Purnawan Junadi, University of Indonesia
Katayama Yutaka, Graduate School of International Cooperation Studies, Kobe University

Moderator:

Sonoda Shigeto, Graduate School of Asia-Pacific Studies, Waseda University

SUMMARY

  • ) Opening Remarks, Mori Kazuko, Project Leader, Waseda University COE-CAS

     Good morning. I am Mori Kazuko, Project leader of the Waseda University COE-CAS. I am sorry to have brought you here in the middle of your summer vacation. Today we will hold two symposia, the first discussing Asian collaboration and the methodologies of networking between Asian countries, and the second centering on the creation of wisdom in the Asian region to aid Asian co-existence.

     A discussion of Asian values and public wisdom is very challenging. By way of explanation I offer this anecdote involving my colleague Professor Hara. In the course of his discussions with orthodox economists studying the Asian region, they produced the viewpoint that in instances when economic theory predicts a result which differs from reality, it is the reality that should be corrected to account for this. Professor Hara’s response was that perhaps if theory and reality differ then the theory should in turn be corrected.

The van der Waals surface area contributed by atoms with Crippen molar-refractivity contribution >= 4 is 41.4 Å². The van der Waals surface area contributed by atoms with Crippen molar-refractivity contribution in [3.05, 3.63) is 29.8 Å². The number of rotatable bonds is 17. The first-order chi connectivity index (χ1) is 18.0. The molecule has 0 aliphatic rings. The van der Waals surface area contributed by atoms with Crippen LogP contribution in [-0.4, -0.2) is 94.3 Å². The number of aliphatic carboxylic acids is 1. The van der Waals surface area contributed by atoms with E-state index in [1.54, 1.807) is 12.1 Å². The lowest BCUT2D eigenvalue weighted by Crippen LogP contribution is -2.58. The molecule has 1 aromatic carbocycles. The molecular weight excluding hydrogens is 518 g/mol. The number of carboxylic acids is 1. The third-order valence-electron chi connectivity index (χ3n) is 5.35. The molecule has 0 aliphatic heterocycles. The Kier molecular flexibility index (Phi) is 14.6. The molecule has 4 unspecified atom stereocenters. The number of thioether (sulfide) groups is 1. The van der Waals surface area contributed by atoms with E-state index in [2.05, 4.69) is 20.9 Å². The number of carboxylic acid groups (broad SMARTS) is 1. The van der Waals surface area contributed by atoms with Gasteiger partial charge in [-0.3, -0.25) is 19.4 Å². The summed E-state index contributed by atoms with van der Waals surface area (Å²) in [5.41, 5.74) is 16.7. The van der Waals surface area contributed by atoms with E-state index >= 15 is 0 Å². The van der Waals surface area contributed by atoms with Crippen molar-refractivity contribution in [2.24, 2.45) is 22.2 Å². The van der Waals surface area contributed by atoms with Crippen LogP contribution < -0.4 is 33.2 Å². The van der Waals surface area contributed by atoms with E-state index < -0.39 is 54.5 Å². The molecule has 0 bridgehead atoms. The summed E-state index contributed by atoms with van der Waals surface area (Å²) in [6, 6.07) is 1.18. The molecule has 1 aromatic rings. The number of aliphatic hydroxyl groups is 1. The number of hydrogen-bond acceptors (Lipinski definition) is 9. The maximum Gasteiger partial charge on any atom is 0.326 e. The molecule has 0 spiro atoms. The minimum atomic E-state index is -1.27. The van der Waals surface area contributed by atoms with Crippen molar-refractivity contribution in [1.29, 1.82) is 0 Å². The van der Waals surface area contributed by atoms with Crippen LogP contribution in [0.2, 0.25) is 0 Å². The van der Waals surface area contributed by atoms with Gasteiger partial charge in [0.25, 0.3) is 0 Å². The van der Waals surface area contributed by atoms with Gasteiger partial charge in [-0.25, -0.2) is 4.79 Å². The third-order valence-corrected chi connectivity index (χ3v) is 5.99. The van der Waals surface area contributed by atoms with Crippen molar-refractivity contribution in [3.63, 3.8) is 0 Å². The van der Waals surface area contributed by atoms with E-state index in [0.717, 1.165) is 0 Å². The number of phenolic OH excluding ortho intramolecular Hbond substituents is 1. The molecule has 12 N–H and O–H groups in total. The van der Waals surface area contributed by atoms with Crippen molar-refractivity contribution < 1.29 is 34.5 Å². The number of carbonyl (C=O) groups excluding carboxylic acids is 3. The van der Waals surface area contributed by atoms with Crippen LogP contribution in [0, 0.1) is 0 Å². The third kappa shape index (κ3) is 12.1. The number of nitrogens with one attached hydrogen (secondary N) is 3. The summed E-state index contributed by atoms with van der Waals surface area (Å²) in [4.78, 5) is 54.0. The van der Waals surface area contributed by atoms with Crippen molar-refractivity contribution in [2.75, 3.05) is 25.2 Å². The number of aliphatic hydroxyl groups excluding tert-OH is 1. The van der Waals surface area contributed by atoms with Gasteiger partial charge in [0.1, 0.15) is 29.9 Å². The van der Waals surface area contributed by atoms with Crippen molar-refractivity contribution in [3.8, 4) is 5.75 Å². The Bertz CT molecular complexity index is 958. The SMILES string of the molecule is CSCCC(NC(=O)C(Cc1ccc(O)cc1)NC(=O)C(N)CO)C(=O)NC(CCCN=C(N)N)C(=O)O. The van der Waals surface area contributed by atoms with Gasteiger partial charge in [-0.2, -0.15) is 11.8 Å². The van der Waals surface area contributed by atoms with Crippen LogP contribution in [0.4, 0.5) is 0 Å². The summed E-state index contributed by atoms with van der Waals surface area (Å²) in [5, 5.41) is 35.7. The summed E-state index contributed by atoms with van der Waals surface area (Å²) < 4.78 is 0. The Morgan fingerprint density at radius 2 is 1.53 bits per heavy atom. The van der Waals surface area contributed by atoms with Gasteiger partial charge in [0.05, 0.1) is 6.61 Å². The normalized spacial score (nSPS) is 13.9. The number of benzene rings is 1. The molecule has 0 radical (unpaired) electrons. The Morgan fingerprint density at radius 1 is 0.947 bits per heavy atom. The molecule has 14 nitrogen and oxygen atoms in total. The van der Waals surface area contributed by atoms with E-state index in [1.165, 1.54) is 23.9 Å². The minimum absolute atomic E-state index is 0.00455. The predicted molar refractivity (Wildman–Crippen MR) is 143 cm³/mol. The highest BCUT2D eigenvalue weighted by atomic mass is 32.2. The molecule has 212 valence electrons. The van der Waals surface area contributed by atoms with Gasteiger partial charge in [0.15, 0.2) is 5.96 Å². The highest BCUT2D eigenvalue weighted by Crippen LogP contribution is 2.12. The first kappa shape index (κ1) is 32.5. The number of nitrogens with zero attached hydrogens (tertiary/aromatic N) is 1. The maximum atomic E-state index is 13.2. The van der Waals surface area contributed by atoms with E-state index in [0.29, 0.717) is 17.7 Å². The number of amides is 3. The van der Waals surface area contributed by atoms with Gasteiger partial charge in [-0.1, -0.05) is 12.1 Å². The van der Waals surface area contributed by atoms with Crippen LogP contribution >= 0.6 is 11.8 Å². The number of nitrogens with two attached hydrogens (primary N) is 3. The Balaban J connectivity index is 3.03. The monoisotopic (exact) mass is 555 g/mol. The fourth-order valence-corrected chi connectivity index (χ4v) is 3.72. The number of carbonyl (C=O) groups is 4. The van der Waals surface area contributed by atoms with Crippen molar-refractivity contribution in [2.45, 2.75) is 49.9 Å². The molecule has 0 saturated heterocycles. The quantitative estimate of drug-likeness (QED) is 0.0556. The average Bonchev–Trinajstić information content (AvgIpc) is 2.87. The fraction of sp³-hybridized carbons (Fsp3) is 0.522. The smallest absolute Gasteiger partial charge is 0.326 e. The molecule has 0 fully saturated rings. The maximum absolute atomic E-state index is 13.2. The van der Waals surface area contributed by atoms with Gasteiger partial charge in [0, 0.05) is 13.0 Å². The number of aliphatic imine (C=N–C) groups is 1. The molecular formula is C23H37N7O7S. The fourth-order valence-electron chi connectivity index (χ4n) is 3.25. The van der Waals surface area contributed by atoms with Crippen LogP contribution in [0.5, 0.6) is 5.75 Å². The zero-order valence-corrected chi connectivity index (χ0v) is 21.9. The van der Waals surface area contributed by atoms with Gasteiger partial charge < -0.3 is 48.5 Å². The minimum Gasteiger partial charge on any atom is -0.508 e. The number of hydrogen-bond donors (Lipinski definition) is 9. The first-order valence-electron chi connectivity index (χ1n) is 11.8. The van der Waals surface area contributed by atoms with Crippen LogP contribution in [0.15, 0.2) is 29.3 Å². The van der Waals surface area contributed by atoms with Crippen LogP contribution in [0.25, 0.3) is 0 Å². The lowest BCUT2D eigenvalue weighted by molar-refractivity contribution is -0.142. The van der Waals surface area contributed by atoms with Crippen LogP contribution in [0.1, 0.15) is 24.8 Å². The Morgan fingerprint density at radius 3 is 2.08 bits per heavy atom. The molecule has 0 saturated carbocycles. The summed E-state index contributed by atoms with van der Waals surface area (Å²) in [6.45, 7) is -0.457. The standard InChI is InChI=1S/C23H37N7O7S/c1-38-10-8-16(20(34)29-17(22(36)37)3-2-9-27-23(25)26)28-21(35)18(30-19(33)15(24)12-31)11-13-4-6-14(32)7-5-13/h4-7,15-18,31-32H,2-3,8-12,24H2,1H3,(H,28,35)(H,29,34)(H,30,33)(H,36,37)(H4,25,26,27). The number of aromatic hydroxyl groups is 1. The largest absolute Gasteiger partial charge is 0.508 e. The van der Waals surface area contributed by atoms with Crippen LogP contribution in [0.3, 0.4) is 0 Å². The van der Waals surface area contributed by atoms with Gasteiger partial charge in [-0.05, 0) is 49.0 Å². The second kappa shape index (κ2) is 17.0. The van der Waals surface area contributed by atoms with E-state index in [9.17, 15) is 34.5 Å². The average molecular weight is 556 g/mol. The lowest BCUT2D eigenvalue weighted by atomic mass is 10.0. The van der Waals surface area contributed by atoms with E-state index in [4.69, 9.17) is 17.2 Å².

Another colleague, Professor Yasuda of Nagoya University, proposed a course of study in Asian Law, which would constitute a new discipline in jurisprudence. Asian Law can be analyzed in terms of three tiers:

  • the law codes of countries in Asia
  • the laws of the previous colonial infrastructure